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Young showman makes this grandma proud

Nastco/iStock/Thinkstock first-place blue ribbon
MORE THAN WINNING: Showing livestock in 4-H continues to teach life lessons, no matter how old you are.
Joy’s Reflections: This is what 4-H and showing livestock should be all about!

I’ve talked a lot about responsibilities, and parents not doing so much for their kids in 4-H. Therefore, I must stay true to my word. Even with a special-needs child, I try to allow him to do as much as he can, and even fail at times, for the sake of learning.

However, I didn’t consider how hard this would be when it comes to grandkids. Not that we’re at 4-H age yet, but the oldest, Ezra is 4. For two years he has shown a goat in Peewee Showmanship. Both years he’s won first place in his age division, even beating 4-year-olds when he was 3.

The kid isn’t afraid of animals whatsoever. It’s also a plus that he loves dirt — in various forms. Poop doesn’t hinder him; neither do tall fences. He gets right in there with as much gumption and enthusiasm as his little body can muster.

Born to show
At last summer's show, during the hottest hour of the day, Ezra came marching through the barn in his new Levis, boots, checkered button-up shirt and a shiny new belt buckle. He asked with great excitement, “Mimi, where’s my goat?” He was ready to reclaim his title. He wanted a goat, any goat. Give him the leash and he’s off and going, stopping to set up legs and then starting all over again. 


TRUE SHOWMAN: The author’s grandson Ezra loves goats, whether it's kidding season or showing season.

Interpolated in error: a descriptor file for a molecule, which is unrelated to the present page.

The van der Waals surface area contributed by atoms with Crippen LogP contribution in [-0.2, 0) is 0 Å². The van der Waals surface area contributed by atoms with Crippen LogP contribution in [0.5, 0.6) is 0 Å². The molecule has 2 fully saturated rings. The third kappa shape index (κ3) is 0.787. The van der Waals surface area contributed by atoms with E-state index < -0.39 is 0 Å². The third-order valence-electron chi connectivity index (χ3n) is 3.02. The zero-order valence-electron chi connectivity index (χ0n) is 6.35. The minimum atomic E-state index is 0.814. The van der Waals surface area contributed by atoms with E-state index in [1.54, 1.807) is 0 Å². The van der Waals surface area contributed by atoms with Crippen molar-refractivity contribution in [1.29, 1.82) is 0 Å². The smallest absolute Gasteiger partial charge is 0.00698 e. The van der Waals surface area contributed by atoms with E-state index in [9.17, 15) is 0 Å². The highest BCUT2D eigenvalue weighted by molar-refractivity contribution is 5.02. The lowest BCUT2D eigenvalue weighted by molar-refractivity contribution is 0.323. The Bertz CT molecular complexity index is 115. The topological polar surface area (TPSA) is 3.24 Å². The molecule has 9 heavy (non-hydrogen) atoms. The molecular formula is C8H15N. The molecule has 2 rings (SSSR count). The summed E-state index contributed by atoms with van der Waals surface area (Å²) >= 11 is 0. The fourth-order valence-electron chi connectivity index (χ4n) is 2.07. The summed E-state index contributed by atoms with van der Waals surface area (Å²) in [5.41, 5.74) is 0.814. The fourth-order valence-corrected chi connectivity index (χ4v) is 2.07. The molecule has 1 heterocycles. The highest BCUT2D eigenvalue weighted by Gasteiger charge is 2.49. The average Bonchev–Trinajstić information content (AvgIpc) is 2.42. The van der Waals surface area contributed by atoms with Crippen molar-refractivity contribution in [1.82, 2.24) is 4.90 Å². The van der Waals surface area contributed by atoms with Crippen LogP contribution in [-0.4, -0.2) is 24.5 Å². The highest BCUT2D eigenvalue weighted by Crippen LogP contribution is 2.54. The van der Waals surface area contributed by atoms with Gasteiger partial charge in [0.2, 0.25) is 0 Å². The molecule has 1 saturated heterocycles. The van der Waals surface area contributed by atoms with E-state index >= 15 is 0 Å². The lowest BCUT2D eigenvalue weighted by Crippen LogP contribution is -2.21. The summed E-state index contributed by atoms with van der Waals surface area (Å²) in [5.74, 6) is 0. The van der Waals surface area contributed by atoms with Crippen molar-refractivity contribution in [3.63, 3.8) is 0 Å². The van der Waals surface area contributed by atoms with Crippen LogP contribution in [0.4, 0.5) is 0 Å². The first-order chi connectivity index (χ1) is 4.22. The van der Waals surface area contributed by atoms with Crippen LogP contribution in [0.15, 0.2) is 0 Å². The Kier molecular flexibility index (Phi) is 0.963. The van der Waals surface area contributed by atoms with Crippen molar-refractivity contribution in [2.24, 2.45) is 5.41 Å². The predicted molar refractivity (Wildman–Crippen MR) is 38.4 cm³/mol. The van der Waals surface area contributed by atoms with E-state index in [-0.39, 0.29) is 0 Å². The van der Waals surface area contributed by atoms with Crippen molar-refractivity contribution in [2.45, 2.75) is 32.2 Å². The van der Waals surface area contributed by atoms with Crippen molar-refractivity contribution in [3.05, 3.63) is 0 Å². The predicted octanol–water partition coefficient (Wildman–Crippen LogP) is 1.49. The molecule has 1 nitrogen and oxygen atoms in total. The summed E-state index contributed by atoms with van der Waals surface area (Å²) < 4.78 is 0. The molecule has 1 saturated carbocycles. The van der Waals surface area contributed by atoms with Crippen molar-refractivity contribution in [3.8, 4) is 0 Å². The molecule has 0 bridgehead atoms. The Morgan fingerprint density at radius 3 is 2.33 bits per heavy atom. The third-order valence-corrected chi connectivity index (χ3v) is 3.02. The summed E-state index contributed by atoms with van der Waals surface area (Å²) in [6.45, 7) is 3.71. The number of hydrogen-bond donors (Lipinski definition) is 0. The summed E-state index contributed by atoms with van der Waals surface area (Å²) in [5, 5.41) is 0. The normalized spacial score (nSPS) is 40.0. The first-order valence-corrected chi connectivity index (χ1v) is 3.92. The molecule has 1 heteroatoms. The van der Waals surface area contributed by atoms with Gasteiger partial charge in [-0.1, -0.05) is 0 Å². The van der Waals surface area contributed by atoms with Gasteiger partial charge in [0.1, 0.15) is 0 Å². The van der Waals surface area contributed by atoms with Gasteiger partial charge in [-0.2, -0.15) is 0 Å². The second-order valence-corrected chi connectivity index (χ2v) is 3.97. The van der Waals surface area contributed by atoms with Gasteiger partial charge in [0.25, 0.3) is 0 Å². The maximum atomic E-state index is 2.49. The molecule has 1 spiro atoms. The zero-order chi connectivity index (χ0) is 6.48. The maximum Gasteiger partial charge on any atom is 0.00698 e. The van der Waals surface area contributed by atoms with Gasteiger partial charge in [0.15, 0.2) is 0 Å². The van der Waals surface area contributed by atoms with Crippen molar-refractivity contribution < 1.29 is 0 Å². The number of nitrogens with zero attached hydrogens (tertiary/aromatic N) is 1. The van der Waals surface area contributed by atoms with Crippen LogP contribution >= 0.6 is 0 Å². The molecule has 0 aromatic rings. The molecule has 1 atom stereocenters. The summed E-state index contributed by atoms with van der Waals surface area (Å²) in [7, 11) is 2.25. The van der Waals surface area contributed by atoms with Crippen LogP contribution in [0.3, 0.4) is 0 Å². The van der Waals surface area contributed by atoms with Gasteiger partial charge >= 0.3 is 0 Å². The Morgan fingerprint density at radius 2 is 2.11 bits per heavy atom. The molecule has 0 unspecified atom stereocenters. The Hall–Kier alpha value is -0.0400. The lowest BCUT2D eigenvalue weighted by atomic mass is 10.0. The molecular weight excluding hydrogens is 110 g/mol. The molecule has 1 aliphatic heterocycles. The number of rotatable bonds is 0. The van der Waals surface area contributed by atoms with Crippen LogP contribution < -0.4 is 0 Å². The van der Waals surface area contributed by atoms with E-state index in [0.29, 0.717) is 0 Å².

His first year to compete, most kids in his category were crying, standing still or looking like they were afraid to move. Not Ezra — he not only led his goat out into the middle of the arena, but was also yelling at me to make sure I was watching.

He waved to the crowd. He walked his squatty goat around in circles and talked to the judge about who knows what. When all was said and done, even when he went up against the winner in the 4-year-old division, Ezra was living it up, walking away with a trophy and a pocket full of ribbons. The only bad part of his day was that he didn’t get to go back into the ring … until this past summer.

He looked like the pro again. He walked his goat in, set the legs up, was the only one to even touch the goat, and went on and on with the judge about his “piggy goat,” which was actually a pygmy goat.

Double the fun
We’re in the middle of kidding season now. Baby goats are available to hold, feed and cuddle. It’s a great training ground for Ezra. His younger brother, Isaiah, will be able to join in the showing this year now that he’s 3.

I’ll have two adorable little boys walking their goats around, babbling on to the judge about who knows what. I’m not sure if shy Isaiah will have the same crowd-winning personality in the arena as his brother, but the two sure do love animals, and I sure love that they love them.

Now I’m going to have to preach to myself in the coming years. I know that winning isn’t always necessary. Failing has value, hard word is part of life, and even if they’re perfect grandkids to me, to the rest of the world, they aren’t always going to be perfect.

How good it is that these things in life come back full circle. These are simple, good, family-oriented and life-lesson-filled things that have taken place in our barns for generations.

McClain writes from Greenwood.

 

 

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